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kriegspiel (KREEG-speel) noun

1. A game in which miniature characters and blocks represent armies, ships, etc. as they move around on a drawing of a battlefield, used to simulate war and teach military tactics.

2. A form of chess where players see only their own pieces and an umpire keeps track of all the pieces on a third board.

[From German Kriegsspiel, from Krieg (war) + Spiel (game).]

"`(Prof Richard) Holmes and his chums spent six months recreating the battle of Waterloo on an enormous sand table,' I am told. `Thousands of soldiers, cannons, and horses were painstakingly painted and placed ready for battle.' Alas, one day school rebels broke into the Kriegspiel room and bounced footballs on his battleground. When he discovered the carnage Holmes collapsed, sobbing: "I want the culprits found, court martialed and shot!" The Scurra, The Mirror (London), Mar 4, 2002.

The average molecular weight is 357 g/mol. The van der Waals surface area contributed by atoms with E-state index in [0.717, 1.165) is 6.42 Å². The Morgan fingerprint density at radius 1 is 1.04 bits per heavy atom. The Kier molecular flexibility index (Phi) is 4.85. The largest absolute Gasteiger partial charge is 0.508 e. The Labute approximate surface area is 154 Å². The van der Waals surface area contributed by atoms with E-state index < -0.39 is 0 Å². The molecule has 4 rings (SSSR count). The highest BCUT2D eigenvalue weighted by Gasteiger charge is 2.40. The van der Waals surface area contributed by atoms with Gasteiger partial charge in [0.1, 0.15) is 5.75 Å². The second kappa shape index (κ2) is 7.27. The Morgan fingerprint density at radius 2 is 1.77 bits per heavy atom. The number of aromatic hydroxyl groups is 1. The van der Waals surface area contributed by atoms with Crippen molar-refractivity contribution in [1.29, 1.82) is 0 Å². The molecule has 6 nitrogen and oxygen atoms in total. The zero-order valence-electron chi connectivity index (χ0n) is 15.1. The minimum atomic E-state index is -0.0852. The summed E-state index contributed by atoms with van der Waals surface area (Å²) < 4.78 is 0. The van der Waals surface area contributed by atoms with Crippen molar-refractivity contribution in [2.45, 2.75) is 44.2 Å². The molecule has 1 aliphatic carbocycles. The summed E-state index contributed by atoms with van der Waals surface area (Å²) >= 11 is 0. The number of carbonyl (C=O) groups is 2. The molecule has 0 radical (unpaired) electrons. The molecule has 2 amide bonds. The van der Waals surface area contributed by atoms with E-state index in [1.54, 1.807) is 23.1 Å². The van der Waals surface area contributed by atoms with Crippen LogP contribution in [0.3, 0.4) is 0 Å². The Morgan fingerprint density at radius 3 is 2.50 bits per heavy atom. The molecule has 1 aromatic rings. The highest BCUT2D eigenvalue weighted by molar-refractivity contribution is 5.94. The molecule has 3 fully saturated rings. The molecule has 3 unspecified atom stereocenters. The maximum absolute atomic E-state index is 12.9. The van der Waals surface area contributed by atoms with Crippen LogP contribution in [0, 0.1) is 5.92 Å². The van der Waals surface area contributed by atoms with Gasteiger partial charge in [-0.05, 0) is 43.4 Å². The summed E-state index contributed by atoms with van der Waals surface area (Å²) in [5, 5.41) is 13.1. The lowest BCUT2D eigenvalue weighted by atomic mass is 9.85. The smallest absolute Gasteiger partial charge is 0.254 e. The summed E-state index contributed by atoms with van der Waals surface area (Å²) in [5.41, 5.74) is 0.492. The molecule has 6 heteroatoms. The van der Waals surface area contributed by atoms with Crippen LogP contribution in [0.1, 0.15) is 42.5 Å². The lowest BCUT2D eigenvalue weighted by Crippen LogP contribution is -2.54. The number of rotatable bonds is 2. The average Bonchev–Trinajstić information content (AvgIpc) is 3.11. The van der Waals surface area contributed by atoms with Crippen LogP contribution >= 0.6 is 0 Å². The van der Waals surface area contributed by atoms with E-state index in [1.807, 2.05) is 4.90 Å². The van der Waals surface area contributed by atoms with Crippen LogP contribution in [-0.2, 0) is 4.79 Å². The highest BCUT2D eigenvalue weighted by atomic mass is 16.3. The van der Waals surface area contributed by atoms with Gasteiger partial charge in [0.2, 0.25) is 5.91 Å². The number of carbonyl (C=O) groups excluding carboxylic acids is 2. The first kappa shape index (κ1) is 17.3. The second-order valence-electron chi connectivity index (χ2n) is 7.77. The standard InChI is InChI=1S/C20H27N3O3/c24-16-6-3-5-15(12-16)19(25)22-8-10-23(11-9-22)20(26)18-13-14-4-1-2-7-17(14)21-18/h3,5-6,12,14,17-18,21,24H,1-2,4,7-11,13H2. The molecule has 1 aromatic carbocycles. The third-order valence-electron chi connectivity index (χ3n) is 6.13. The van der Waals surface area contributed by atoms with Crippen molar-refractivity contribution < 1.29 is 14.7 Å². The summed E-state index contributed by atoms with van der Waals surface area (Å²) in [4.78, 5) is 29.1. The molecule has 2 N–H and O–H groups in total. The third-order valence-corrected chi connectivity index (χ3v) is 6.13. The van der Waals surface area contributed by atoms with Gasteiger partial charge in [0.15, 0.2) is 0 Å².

"`So my father, my two brothers and I used to go for long walks and one brother would be way out in front, my father would be in the middle and the other brother would be way at the back and they'd be playing the game Kriegspiel in their head and my father would keep both positions in his mind. And my role was to carry the moves backwards and forwards, so I was the runner.'" John Schwartz, At the Heart of the Mind, Roger Penrose Thinks Computers Have a Lot to Learn, The Washington Post, Dec 1, 1994.

This week's theme: words related to the military.


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